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Don't just treat problems, prevent them, minister says


The Rev. Dan Rogers wants to ‘run alongside' churches and help them see the need to devote some resources to head off societal problems before they start.

The Blade/Lisa Dutton
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The Rev. Dan Rogers, president and CEO of Cherry Street Mission Ministries, wants churches to see themselves and their communities in a new light.

To make that happen, he's started the Phillip Project, named after the Bible story in the Book of Acts, Chapter 8, in which an Ethiopian eunuch who was a high-ranking government official was riding in a chariot, reading the Book of Isaiah.

Phillip, the 1st-century evangelist, runs alongside the chariot and asks, "Do you understand what you are reading?" The eunuch replies, "How can I unless someone explains it to me?"

Mr. Rogers believes the same lack of understanding plagues the church today.

"It bugs me that we see things that you don't see," Mr. Rogers said. "Allow me to be Phillip and run alongside you."

The lecture, given to a small group of ministers and laypersons Thursday morning at First Church of God, was the first in a series of "Conversation Forums" offered by Toledo Area Ministries, an ecumenical Christian network of 165 churches.

Mr. Rogers, 52, who served as a pastor for 20 years before heading Cherry Street's homeless ministry in 2001, said churches must stop focusing just on fixing societal problems and start using a portion of their resources to prevent the issues from arising.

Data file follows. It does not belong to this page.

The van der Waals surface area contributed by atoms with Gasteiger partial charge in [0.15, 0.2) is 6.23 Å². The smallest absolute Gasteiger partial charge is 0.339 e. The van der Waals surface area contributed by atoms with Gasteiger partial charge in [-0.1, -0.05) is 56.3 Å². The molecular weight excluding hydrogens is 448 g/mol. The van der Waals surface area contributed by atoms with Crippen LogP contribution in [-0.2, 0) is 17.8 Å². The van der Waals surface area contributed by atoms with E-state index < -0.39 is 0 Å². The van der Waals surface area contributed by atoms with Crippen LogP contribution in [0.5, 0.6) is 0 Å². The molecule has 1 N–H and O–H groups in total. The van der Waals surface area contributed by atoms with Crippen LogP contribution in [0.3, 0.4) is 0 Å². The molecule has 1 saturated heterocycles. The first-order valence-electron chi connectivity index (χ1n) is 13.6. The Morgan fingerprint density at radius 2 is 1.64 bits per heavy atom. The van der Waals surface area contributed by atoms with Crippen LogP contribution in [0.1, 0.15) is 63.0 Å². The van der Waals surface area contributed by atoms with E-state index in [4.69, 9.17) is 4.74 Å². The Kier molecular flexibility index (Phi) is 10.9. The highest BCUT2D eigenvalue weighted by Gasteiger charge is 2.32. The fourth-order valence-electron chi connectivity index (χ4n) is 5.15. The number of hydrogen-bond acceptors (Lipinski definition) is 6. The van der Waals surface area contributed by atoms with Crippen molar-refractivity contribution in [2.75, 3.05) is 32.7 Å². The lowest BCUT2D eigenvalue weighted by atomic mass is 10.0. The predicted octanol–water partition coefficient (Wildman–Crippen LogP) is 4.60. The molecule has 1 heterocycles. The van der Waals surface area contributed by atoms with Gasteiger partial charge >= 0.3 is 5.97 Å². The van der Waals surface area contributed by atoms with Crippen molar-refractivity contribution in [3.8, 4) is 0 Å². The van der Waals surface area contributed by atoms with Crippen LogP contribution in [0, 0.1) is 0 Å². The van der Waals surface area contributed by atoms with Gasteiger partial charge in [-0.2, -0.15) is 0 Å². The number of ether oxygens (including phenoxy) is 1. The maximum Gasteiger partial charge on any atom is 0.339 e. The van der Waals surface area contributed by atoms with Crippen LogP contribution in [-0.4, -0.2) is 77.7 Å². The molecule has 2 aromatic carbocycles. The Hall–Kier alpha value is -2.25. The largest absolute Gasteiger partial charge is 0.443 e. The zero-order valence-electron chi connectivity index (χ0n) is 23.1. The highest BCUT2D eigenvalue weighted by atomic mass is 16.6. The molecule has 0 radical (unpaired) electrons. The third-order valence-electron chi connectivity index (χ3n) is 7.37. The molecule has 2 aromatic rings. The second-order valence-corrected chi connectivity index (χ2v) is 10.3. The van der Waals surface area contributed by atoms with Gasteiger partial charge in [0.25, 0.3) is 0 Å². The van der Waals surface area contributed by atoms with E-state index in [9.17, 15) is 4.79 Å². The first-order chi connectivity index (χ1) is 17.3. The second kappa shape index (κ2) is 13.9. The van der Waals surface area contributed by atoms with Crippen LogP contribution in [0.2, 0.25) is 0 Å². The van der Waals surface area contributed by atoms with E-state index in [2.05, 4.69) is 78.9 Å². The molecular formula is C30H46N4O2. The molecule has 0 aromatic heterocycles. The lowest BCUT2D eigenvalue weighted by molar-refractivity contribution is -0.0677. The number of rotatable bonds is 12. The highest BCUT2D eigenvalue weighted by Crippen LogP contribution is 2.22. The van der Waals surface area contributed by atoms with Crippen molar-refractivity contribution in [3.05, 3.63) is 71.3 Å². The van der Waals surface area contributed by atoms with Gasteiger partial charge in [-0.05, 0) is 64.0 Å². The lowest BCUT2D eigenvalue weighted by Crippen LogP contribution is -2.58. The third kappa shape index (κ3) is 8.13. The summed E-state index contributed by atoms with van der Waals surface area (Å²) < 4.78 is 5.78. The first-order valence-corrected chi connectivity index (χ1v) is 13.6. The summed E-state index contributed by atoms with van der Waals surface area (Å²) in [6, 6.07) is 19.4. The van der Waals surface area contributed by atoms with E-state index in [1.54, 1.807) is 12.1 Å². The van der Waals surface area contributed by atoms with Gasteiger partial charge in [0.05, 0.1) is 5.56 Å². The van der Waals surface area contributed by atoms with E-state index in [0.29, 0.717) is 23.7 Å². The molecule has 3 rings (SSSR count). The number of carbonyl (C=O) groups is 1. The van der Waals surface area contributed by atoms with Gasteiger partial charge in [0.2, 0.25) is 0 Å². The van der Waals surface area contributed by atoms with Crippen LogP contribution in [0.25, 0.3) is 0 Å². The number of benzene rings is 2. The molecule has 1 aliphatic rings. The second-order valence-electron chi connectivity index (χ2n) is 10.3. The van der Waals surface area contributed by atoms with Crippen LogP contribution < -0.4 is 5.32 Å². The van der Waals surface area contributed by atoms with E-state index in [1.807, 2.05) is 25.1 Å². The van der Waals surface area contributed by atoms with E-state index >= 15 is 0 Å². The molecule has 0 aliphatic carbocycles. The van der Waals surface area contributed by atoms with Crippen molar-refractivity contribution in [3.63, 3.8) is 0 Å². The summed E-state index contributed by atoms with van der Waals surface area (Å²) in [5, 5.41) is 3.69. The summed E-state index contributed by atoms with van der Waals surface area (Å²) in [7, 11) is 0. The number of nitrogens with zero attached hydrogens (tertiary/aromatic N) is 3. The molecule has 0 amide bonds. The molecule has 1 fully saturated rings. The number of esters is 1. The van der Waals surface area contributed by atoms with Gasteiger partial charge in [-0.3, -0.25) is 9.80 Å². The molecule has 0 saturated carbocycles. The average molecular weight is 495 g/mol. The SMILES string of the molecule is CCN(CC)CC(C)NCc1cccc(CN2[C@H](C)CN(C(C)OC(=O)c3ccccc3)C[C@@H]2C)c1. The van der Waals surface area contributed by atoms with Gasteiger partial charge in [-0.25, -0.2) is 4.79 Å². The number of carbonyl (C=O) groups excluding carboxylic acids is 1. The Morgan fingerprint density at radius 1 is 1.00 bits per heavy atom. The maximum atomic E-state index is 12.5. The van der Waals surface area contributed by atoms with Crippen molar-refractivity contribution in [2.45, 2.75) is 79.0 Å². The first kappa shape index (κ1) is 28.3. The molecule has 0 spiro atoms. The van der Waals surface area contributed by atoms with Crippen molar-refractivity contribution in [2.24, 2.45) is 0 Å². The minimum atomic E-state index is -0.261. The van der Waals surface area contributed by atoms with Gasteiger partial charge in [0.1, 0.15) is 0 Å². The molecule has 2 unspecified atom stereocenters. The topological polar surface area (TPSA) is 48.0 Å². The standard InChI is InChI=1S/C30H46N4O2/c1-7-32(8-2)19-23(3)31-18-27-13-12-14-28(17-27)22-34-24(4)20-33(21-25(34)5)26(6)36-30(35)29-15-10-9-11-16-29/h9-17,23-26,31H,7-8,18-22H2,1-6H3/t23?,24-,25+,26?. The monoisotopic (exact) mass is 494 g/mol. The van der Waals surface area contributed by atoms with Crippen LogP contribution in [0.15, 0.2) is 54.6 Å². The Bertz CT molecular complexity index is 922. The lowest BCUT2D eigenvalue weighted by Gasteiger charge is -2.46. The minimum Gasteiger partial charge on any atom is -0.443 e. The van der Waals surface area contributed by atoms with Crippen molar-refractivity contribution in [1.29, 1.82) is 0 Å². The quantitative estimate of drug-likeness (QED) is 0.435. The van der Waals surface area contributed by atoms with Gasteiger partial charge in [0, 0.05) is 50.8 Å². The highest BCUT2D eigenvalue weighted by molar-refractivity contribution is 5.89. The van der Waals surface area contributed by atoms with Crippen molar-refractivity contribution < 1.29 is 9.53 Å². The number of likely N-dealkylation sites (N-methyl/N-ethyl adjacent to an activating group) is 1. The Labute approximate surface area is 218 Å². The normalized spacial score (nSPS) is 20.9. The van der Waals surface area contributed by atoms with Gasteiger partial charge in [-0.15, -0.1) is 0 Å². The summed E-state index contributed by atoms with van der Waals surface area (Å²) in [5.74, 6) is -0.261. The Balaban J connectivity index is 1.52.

He used the popular "upstream/downstream" metaphor in saying that a long list of society's ills - including homelessness, drug addiction, illiteracy, divorce, and teen pregnancy - are downstream problems that can consume virtually all of a church's time, energy, and resources.

Rather than getting "sucked into the vortex" of these downstream woes, Mr. Rogers said, churches also must turn upstream and serve as the "delivery system" for the "antidote" - the Gospel of Jesus Christ.

The solution requires an "and-both" effort, not "either-or," he emphasized.

He pointed out that Cherry Street's ministries provided housing to 292 "guests" on Wednesday night, compared to 57 per night in 2002. As CEO of the organization, he is glad it is effective. "But all the good stuff is tied to bad stuff. Ask me how I feel as a Christian. Ask me how I feel as a citizen. I am alarmed. I am alarmed!"

Mr. Rogers believes the Phillip Project, which he devised after years of analyzing the situation and searching for solutions, could turn society around in 12 to 15 years if only two or three people per church started working upstream.

The headwaters of this metaphorical stream are the parents, he said. Churches must do a better job in helping parents improve themselves. Too often churches and other organizations focus solely on what a parent can do for a child, not on the parent's own well-being.

In Mr. Rogers' terminology, churches should tell parents that "we don't give a rip about your kids, we care about you." The parents would then be receptive to what Christians are saying.

In the same way, when people in need come to the Cherry Street Mission, the staff focuses on "who" they are and not "what" they are.

"Before they were homeless, they were a man or a woman," he said.

For information on the Phillip Project, call the Rev. Dan Rogers at Cherry Street Mission Ministries, 419-242-5141, or Toledo Area Ministries, 419-241-7401.

Contact David Yonke at:

or 419-724-6154.

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